Policy routing in Internet protocols (RFC1102)
Original Publication Date: 1989-May-01
Included in the Prior Art Database: 2019-Feb-11
Internet Society Requests For Comment (RFCs)
The purpose of this RFC is to focus discussion on particular problems in the Internet and possible methods of solution. No proposed solutions in this document are intended as standards for the Internet.
Network Working Group D. Clark Request for Comments: 1102 M.I.T. Laboratory for Computer Science May 1989
Policy Routing in Internet Protocols
1. Status of this Memo
The purpose of this RFC is to focus discussion on particular problems in the Internet and possible methods of solution. No proposed solutions in this document are intended as standards for the Internet. Distribution of this memo is unlimited.
An integral component of the Internet protocols is the routing function, which determines the series of networks and gateways a packet will traverse in passing from the source to the destination. Although there have been a number of routing protocols used in the Internet, they share the idea that one route should be selected out of all available routes based on minimizing some measure of the route, such as delay. Recently, it has become important to select routes in order to restrict the use of network resources to certain classes of customers. These considerations, which are usually described as resource policies, are poorly enforced by the existing technology in the Internet. This document proposes an approach to integrating policy controls into the Internet.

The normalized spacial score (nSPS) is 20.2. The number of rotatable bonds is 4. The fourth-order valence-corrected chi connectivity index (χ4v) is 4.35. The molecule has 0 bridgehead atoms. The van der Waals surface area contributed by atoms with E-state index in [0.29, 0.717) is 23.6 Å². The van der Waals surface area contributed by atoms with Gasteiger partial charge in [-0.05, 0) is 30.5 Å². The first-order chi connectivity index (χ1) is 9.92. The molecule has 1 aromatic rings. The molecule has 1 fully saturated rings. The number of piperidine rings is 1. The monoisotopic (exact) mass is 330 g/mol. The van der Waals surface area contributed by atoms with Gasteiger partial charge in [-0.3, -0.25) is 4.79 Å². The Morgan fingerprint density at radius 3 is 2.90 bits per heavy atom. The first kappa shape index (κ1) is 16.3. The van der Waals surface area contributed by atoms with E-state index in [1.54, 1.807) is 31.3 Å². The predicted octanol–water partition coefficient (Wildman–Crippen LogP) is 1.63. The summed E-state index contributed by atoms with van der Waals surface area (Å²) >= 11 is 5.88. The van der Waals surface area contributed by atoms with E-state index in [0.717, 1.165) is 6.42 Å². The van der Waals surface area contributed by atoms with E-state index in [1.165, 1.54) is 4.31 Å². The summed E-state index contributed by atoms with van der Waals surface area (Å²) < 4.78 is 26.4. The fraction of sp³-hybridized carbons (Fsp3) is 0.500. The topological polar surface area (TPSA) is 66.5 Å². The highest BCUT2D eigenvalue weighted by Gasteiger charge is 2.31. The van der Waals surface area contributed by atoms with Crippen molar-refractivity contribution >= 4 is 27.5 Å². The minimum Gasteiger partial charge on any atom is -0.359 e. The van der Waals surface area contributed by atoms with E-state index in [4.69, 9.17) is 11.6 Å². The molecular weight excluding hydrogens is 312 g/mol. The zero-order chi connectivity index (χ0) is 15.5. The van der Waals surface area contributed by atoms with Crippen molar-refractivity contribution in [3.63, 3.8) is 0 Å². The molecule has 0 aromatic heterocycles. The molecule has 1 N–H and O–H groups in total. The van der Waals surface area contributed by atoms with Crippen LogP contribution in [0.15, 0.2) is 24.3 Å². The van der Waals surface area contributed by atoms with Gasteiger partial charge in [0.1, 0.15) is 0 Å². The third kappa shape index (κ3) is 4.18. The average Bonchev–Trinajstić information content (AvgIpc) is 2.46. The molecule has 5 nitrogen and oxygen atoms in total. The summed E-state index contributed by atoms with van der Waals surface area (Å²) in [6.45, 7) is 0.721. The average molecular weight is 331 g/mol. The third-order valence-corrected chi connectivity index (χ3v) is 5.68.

I assume that the resources of the Internet: networks, links, and gateways, are partitioned into Administrative Regions or ARs. Each AR is governed by a somewhat autonomous administration, with distinct goals as to the class of customers it intends to serve, the qualities of service it intends to deliver, and the means for recovering its cost. To construct a route across the Internet, a sequence of ARs must be selected that collectively supply a path from the source to the destination. This sequence of ARs will be called a Policy Route, or PR. Each AR through which a Policy Route passes will be concerned that the PR has been properly constructed. To this end, each AR may wish to insure that the user of the PR is authorized, the requested quality of service is supported, and that the cost of the service can be recovered.
In the abstract, a Policy Route is a series of ARs, which are assumed to be named with globally distinct identifiers. (The requirement for global names for ARs suggests that the name space of ARs is flat. That simplifying assumption is made in this RFC, but it should be possible to extend the scheme described here to permit nesting of ARs
Clark [Page 1]
RFC 1102 Policy Routing in Internet Protocols May 1989
to reduce the amount of global information. The problem of adding structure to the space of ARs is an exercise for later study.) Before a PR can be used, however, it must be reduced to more concrete terms; a series of gateways which connect the sequence of ARs. These gateways will be called Policy Gateways.
Presently, the closest mechanism to policy routing in the Internet is EGP, the Exterior Gateway Protocol. EGP was constructed to permit regions of the Internet to communicate reachability information, even though they did not totally share trust....